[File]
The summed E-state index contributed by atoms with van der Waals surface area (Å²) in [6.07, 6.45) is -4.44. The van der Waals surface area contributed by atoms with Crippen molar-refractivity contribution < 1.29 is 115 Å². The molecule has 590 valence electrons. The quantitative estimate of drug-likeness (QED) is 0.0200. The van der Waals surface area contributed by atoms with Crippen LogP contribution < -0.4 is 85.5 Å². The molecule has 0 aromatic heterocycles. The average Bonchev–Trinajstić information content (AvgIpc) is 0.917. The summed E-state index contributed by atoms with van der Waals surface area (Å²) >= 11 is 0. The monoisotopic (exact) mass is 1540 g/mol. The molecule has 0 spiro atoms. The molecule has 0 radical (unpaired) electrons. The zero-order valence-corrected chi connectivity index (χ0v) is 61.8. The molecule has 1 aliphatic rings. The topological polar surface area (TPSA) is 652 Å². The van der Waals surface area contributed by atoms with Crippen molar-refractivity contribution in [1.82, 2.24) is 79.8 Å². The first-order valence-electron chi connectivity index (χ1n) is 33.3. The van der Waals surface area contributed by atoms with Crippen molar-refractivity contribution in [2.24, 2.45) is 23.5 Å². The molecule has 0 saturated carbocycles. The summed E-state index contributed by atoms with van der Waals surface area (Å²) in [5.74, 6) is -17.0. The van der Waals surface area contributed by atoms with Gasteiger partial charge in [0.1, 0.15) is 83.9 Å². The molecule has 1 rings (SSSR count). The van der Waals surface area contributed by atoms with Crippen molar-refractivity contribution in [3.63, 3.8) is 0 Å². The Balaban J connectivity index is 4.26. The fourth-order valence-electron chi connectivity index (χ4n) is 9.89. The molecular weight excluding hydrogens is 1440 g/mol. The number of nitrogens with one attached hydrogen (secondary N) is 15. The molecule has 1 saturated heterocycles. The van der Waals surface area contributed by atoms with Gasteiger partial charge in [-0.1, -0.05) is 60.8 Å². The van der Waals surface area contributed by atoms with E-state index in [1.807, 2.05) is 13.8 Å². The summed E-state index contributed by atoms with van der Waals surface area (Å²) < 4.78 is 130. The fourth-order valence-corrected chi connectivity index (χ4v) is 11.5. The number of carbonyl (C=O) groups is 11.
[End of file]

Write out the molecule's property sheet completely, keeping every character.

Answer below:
The summed E-state index contributed by atoms with van der Waals surface area (Å²) in [6.07, 6.45) is -4.44. The van der Waals surface area contributed by atoms with Crippen molar-refractivity contribution < 1.29 is 115 Å². The molecule has 590 valence electrons. The quantitative estimate of drug-likeness (QED) is 0.0200. The van der Waals surface area contributed by atoms with Crippen LogP contribution < -0.4 is 85.5 Å². The molecule has 0 aromatic heterocycles. The average Bonchev–Trinajstić information content (AvgIpc) is 0.917. The summed E-state index contributed by atoms with van der Waals surface area (Å²) >= 11 is 0. The monoisotopic (exact) mass is 1540 g/mol. The molecule has 0 spiro atoms. The molecule has 0 radical (unpaired) electrons. The zero-order valence-corrected chi connectivity index (χ0v) is 61.8. The molecule has 1 aliphatic rings. The topological polar surface area (TPSA) is 652 Å². The van der Waals surface area contributed by atoms with Crippen molar-refractivity contribution in [1.82, 2.24) is 79.8 Å². The first-order valence-electron chi connectivity index (χ1n) is 33.3. The van der Waals surface area contributed by atoms with Crippen molar-refractivity contribution in [2.24, 2.45) is 23.5 Å². The molecule has 0 saturated carbocycles. The summed E-state index contributed by atoms with van der Waals surface area (Å²) in [5.74, 6) is -17.0. The van der Waals surface area contributed by atoms with Gasteiger partial charge in [0.1, 0.15) is 83.9 Å². The molecule has 1 rings (SSSR count). The van der Waals surface area contributed by atoms with Crippen molar-refractivity contribution in [3.63, 3.8) is 0 Å². The Balaban J connectivity index is 4.26. The fourth-order valence-electron chi connectivity index (χ4n) is 9.89. The molecular weight excluding hydrogens is 1440 g/mol. The number of nitrogens with one attached hydrogen (secondary N) is 15. The molecule has 1 saturated heterocycles. The van der Waals surface area contributed by atoms with Gasteiger partial charge in [-0.1, -0.05) is 60.8 Å². The van der Waals surface area contributed by atoms with E-state index in [1.807, 2.05) is 13.8 Å². The summed E-state index contributed by atoms with van der Waals surface area (Å²) < 4.78 is 130. The fourth-order valence-corrected chi connectivity index (χ4v) is 11.5. The number of carbonyl (C=O) groups is 11.